Steamboat Teacher Resources

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Showing 81 - 100 of 261 resources
Eighth graders examine the role of Indiana soldiers at the Battle of Vicksburg. For this American Civil War lesson, 8th graders listen to a lecture about the involvement of Indiana soldiers in the battle and then analyze letters written home by the soldiers. A study guide for primary source readings is included.
Learners construct a generic graphic organizer. In this study skills lesson, students cut and fold paper according to the teacher's directions, creating a two or three flap concept organizer that could be used for topics in all content areas.
Celebrate the birthday of Mark Twain and learn about American life and literature along the great Mississippi River.
Ninth graders read and color “Boats, Boats, Boats on Lake Champlain.”  For this US History lesson, 9th graders listen to more detailed descriptions of the history of boating on Lake Champlain.  Students draw a picture of a boat used today.
Students compare their travel needs to homesteaders from the late 1800's in this multi-instructional activity unit. Students analyze a historic document, explain modes of transportation of the homesteaders, and articulate the personal and economic realities of the times.
Students select a Colorado animal, develop a Directed Web page, and research their animal. Each member of the group combine their research and develop a Newsletter.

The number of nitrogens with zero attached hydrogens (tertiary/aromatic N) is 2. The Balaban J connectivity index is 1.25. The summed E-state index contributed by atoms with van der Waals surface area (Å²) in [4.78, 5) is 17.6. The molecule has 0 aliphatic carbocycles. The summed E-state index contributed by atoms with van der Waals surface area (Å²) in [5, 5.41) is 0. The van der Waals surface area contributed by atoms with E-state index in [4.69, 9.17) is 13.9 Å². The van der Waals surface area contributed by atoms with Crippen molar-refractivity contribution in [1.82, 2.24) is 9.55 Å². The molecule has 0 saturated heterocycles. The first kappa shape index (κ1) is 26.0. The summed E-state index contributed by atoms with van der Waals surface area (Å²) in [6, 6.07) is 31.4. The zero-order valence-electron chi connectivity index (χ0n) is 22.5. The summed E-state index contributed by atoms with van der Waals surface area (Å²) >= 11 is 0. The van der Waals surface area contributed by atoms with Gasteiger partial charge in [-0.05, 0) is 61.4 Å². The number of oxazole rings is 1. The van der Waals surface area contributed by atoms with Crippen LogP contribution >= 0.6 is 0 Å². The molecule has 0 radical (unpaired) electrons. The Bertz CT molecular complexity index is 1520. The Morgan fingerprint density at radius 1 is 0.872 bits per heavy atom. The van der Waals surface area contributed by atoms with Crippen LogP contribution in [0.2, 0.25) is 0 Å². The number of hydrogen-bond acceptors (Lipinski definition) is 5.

Using a primary document from the journal of pioneer John Shaw, learners explore relations between the US government and Native Americans in Wisconsin during the early 1800s. Shaw recalls Tomah, Black Hawk, Keokuk, and other leaders. The reading leads to a class discussion of qualities and accomplishments that signify a good leader and a class game of Leader-O (like Bingo). After reading the article, groups participate in a memory game activity. Finally, the whole class compares the Native American leaders in Shaw's journal to contemporary leaders with regard to the ways that they demonstrate their leadership.
Fourth graders, in teams, research the state of New York, develop a report including maps and pictures, and make a movie including all student group's projects.
Students read and discuss primary documents about the Black Hawk War. They choose one of the conflicts during the war and investigate primary documents to explain both sides of the conflicts, and to discover inconsistencies in the accounts.
Second graders explore major events in history relating to westward expansion, such as inventions of railroads and steamboats, simulate day on wagon train, and examine interactions and contributions of people and cultures that migrated to western territories.
Here is a lesson designed to acquaint learners with two amazing forms of entertainment from the 19th century: The Cyclorama and the Moving Panorama. After seeing what these two contraptions were all about, pupils make their own version of a moving panorama that has images from their own lives. Along with their panoramas, they design and produce a handbill to advertise it. The handbills are done in the old, 19th-century style. A great lesson!